Then later on when people do more detailed, or some might say more advanced, meditations – (you may have seen pictures of these sorts of Mandalas in books or paintings, with elaborate, colourful, geometric structures with Buddhas in the centre) you have exactly the same idea – a set of relationships and patterns that are fundamentally no different from when you breath in and out with awareness, but look very different on the surface

My teacher is English and is very unusual in that he was trained by some of the greatest Tibetan masters of the last century. He was fully trained in the authentic tradition, and the teachings he received were extremely unusual for a Westerner to receive. He was authorised by his teachers to pass on the essence of the Tibetan tradition in a way that was accessible to Westerners educated in an entirely different worldview.

As he started teaching and trying to pass on what he knew, he realised that when Western Buddhists are introduced to these more complex, detailed geometric forms and told to meditate on them, they often tend to take it the wrong way – even when they have been meditating for many years. He found that people were getting overly focused on the details – the specific colours, shapes, positions – and didn’t relate so easily to the underlying meaning of what these details were actually about, the underlying or deeper patterns, beyond the outer form.

He felt that people were getting confused and lost in the detail. So he decided to abstract what he called the Nine Principles of Mandala. Originally then, this came to me from him, to help me and my fellow meditation students relate to the traditional practices more skilfully. The point is that these are all principles that in his view, and in his teachers’ view, if you had been born into a traditional Indian or Tibetan culture, would be part of what you had already absorbed about how the world works, as part of your socialisation. I believe Mandala was never explicitly taught in this way traditionally, but he started to teach it to us through these Nine Principles.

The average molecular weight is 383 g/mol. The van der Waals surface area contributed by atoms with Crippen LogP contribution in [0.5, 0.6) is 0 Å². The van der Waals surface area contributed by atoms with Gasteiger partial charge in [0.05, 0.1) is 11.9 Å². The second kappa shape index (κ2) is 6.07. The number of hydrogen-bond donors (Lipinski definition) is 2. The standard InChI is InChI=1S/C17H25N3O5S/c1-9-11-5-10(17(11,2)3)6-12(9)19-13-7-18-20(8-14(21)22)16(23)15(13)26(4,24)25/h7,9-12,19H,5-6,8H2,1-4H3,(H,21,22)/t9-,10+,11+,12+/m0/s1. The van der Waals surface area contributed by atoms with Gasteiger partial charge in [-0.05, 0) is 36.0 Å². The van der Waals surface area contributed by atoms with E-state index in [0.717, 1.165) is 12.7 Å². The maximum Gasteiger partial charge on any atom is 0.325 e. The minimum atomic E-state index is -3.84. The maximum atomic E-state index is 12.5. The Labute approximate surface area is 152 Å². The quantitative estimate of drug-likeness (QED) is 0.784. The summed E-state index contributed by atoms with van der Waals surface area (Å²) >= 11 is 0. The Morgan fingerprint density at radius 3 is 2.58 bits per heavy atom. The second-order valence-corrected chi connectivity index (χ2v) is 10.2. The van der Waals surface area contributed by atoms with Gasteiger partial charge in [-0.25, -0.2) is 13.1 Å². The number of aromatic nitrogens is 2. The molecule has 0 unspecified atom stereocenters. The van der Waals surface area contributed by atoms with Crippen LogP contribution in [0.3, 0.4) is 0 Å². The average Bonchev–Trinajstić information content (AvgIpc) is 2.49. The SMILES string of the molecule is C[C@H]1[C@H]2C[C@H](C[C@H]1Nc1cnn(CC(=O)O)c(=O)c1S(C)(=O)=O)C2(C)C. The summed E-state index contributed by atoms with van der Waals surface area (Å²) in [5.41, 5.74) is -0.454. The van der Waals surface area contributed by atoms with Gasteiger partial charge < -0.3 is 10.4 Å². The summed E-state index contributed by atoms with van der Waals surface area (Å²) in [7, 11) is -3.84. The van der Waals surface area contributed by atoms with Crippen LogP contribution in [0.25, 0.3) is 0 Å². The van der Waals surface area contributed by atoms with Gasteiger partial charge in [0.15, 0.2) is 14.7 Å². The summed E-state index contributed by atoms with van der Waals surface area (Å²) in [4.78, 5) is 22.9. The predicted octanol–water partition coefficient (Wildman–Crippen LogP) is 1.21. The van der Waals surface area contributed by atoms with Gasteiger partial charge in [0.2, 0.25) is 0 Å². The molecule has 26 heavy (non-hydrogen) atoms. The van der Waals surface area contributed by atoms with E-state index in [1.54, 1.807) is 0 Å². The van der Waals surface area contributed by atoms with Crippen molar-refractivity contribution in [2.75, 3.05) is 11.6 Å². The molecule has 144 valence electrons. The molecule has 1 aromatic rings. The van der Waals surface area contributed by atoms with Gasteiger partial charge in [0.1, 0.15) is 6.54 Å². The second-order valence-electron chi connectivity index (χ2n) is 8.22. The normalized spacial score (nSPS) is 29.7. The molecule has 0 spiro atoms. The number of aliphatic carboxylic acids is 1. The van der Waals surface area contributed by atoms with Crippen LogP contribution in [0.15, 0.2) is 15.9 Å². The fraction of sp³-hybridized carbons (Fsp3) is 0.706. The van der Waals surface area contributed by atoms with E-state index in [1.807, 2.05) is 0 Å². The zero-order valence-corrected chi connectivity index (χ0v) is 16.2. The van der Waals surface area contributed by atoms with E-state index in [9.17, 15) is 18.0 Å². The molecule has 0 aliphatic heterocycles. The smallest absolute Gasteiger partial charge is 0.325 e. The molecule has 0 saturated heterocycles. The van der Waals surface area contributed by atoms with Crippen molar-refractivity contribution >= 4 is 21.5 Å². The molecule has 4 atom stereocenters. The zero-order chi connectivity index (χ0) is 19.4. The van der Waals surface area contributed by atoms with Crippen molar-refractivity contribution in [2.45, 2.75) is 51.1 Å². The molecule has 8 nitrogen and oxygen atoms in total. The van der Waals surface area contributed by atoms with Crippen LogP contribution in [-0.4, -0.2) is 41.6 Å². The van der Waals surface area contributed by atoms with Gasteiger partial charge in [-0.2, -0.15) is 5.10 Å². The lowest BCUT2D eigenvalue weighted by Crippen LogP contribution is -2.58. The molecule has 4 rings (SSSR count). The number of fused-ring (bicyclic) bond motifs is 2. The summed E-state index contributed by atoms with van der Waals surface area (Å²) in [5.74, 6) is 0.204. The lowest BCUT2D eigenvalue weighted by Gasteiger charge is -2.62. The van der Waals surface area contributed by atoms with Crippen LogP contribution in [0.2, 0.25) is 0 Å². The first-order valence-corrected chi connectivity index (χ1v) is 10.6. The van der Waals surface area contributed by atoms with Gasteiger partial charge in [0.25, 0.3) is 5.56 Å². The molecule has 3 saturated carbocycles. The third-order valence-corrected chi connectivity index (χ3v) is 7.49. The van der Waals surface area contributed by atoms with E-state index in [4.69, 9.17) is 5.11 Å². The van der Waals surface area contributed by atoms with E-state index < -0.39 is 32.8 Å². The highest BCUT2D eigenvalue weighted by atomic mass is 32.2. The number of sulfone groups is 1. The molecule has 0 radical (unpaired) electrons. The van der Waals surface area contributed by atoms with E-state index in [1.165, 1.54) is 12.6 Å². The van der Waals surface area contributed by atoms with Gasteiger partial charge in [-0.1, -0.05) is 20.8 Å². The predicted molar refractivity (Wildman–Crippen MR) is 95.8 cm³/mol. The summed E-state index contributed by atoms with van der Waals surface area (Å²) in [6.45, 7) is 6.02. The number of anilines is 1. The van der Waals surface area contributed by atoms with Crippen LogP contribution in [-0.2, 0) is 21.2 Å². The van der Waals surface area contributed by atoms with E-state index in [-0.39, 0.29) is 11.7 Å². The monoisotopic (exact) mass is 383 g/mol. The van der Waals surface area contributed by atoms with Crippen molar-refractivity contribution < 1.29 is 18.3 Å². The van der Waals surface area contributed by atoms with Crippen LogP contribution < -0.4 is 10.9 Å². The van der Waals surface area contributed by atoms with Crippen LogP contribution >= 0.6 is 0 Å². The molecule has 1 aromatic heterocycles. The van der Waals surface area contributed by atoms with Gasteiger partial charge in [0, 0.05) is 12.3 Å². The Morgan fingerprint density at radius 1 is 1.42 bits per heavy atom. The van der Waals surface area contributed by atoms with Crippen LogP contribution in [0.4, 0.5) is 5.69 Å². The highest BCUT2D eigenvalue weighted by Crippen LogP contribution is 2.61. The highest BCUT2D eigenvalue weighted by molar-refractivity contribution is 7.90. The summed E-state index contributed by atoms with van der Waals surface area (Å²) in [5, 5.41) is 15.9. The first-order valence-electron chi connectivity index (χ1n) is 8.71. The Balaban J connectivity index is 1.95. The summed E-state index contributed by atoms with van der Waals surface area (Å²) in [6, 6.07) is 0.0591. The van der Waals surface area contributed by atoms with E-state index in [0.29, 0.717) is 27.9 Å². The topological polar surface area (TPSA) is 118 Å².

A set of universal principles about how everything works!

Personally I just found it amazing – absolutely extraordinary. And for a long time my own professional interests have been around social, organisational and political change, questions like: ‘How do human systems change?’ ‘How do people change?’ ‘How do we develop personally and transform society?’ That is my professional work as well as my personal passion. So it was quite natural for me, when I received these teachings, which can easily be applied to social and organisation settings as well as to deeply personal questions (and importantly to the connections between them) to explore how to apply this in my work.

Over time I’ve started to bring this work together with certain other practices, tools and insights that I’ve got from my education and consulting work. But very much the essence of Centre Edge is and always will be what comes to me through my teacher within the Buddhist tradition.

How we apply it in workshops and organisation settings is completely secular however. So although I am using those ideas with deep appreciation and respect toward my own training and tradition, it is very important to say that the underlying principles in Centre Edge work are themselves neutral. It is not a religious idea at all. It is more a set of observations that underlie how everything in the universe is structured and relates. You can find similar concepts in Celtic pre-Christian ideas, labyrinths, the medicine wheels of the Native American Indians. It is the same sort of structure underlying it all.